134. Aide-Mémoire From the Embassy in France to the Government of France 1

The Government of the United States hopes that the Government of France will use its influence among members of the UN Security Council to discourage the campaign to have the Security Council meet in Panama. That campaign aims at convening a meeting in Panama City next March, when the representative of Panama is scheduled to preside over the Security Council.

While asserting that the meeting would not be aimed against the United States Government, the Permanent Representative of Panama to the United Nations has informed us that the purpose of holding a meeting in Panama would be to focus the attention of public opinion, specifically in the United States, on the issues involved in the current negotiations between the United States and Panama concerning the Panama canal. The United States Government considers that it is inadmissable that the meetings of the Security Council should be moved to a particular locality for the express purpose of generating pressure on a specific issue especially one which is under active negotiation. The [Page 254]precedent of locating a Security Council meeting to influence bilateral negotiations or bilateral issues could in the future plague any and every member of the Council, whether permanent or not.

We believe that permanent members of the Security Council have special responsibility in this matter because of the influence they exercise in the Security Council and because opposition from permanent Security Council members would be given particular weight in a matter of this kind. The major powers must be concerned with the precedent that would be established if a country having an issue with one of them were to use its temporary membership on the Security Council and its presidency of the Council in a particular month, to move that forum to a locality from which it can bring pressure to bear on a permanent member.

Technically a vote on the location of a Security Council meeting is a procedural one; therefore under Article 27 of the UN Charter not subject to veto and requiring the affirmative votes of only 9 out of the 15 members. In fact, however, we believe the Security Council would hesitate to go against the serious reservations of several permanent members in matters of this importance.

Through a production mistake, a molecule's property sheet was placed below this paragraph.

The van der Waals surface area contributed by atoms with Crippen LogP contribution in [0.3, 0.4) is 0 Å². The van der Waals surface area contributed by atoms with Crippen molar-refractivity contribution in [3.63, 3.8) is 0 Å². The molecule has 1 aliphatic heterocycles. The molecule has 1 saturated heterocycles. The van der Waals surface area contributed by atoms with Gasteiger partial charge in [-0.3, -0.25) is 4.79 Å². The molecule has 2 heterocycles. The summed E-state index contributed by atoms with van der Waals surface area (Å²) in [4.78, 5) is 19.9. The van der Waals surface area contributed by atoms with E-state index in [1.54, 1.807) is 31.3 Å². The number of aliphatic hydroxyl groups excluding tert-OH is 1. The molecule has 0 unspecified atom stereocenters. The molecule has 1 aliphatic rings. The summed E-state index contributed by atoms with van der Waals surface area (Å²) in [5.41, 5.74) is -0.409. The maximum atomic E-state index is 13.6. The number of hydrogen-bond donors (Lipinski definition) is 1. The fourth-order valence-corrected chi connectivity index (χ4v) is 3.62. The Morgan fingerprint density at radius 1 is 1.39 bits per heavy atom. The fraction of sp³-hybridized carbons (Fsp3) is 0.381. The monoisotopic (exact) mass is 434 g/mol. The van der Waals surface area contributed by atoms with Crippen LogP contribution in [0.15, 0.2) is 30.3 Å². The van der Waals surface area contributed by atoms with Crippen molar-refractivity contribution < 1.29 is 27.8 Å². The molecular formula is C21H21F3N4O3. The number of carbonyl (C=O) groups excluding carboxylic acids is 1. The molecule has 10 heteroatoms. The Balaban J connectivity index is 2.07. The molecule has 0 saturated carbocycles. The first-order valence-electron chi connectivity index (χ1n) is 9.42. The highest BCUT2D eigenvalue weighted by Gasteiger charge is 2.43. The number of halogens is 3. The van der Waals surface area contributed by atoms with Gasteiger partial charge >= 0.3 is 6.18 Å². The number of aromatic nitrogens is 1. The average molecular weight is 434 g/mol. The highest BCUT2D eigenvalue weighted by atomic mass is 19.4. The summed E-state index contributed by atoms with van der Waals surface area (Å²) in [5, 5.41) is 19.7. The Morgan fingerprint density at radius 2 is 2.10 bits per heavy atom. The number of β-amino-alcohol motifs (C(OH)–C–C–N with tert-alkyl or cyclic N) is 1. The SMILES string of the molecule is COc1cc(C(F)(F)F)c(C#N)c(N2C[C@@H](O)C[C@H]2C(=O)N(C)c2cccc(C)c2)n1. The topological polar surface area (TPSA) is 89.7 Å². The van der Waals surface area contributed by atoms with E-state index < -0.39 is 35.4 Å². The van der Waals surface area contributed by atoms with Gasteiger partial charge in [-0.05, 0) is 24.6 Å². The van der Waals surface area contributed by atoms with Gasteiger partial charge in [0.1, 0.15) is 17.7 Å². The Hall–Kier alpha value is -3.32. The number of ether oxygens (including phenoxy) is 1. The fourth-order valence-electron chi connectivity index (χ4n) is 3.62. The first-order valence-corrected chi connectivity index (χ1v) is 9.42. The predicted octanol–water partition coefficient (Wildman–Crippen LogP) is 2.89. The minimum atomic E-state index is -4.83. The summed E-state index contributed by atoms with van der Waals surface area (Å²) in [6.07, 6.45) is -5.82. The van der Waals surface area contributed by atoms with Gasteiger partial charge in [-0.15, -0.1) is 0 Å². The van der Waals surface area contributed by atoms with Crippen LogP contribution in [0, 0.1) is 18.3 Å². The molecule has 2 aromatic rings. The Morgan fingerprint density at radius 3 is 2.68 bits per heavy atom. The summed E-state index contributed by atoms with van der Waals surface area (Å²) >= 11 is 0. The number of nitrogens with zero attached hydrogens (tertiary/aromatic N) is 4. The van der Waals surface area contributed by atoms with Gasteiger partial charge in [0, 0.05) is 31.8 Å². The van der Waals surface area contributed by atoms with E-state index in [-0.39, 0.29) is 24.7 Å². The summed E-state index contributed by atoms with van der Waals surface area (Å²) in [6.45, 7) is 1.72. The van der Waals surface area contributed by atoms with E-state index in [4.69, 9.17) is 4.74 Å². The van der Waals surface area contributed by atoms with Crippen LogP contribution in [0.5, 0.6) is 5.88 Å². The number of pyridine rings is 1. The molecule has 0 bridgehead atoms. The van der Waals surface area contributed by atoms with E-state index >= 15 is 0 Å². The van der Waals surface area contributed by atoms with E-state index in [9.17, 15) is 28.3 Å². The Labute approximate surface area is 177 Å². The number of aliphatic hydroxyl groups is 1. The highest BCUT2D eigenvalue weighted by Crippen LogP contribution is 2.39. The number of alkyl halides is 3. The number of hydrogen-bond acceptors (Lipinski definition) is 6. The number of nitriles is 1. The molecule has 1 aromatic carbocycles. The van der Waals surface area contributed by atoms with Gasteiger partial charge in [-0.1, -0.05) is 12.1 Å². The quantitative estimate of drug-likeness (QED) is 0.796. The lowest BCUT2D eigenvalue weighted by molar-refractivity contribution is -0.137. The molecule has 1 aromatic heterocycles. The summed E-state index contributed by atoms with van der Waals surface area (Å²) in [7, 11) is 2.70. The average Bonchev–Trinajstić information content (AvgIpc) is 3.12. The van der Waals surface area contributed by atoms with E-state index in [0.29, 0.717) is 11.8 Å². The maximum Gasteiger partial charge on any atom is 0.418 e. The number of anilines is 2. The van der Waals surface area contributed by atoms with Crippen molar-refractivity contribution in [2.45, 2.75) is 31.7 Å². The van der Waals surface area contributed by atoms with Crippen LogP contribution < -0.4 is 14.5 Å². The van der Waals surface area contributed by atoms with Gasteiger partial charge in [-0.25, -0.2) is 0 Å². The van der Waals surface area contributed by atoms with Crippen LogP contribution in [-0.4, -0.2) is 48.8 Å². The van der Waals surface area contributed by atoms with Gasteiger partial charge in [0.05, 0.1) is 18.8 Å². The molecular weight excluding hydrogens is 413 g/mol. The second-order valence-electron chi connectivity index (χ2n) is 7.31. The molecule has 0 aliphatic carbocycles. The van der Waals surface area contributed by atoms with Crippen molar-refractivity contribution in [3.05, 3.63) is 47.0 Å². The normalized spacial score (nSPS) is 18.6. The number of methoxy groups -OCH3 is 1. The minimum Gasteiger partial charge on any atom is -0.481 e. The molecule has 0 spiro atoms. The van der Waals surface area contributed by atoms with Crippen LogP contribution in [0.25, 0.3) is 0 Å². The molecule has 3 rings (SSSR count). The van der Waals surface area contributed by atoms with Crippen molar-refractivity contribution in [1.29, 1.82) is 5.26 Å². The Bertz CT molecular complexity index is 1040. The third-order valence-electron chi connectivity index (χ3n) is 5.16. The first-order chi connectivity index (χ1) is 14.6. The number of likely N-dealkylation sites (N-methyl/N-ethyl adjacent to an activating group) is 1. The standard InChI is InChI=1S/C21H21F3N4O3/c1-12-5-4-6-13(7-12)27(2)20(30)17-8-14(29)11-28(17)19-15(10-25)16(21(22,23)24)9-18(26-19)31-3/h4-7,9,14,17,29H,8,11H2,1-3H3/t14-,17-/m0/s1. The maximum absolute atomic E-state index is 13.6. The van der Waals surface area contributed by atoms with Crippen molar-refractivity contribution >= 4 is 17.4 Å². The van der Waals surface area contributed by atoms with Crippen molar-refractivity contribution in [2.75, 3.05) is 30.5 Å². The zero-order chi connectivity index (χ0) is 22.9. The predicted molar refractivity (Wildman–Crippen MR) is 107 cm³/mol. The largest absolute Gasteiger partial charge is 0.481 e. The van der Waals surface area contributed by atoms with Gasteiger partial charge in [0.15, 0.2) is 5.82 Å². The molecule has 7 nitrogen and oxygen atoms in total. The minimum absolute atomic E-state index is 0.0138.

It has been argued that there is a precedent for holding a Security Council meeting away from UN Headquarters. The United States Government does not believe that the Security Council’s previous meeting in Addis Ababa is analogous to the proposed meeting in Panama. In the former case, the appropriate regional organization, the Organization of African Unity, extended the invitation to meet in Addis Ababa which was endorsed by the General Assembly with a recommendation for the Security Council to act favorably; therefore there is no precedent for a response to an invitation by a single state to convene a meeting on its territory. Furthermore in the case of the meeting in Addis Ababa there were several African items on the existing active agenda of the Security Council, whereas there are no Latin American items currently scheduled to be discussed by the Council.

Under Article 28 (3) of the United Nations Charter, “The Security Council may hold meetings at such places other than the seat of the Organization as in its judgment will best facilitate its work.” The United States Government trusts the Government of France will agree that there is no issue presently or prospectively before the Security Council for which a meeting in Panama will best facilitate the Council’s work.

The Governments of France and the United States have been in agreement on the importance of limiting expenditures by the United Nations to those expenses which are essential. The United Nations budget is already badly strained and we hope that the Government of France will urge other members of the Security Council to give careful [Page 255]consideration to the unusual financial drain which is involved in holding any United Nations meeting away from the seat of the organization.

The Governments of the United States and France have also been in agreement that the Security Council should address itself primarily to matters of urgency and matters on which the Council can be expected to contribute significantly. It is also widely agreed that the Council should be able to convene instantly with excellent communications available to all the Embassies of member states should a crisis arise. These two principles also would militate strongly against holding a meeting of the Council in Panama without any apparent corresponding advantages.

The United States Government hopes the Government of France will consider its position concerning a Security Council meeting in Panama in the light of the above points and would be willing to concert with the United States Government on the best means of discouraging this effort.

  1. Source: National Archives, RG 59, Central Files 1970–73, UN 3 SC. No classification marking. The text printed here is a copy transmitted to the Department as an attachment to airgram A–863, October 10, which reported that Watson delivered the aidemémoire to Schumann on October 5.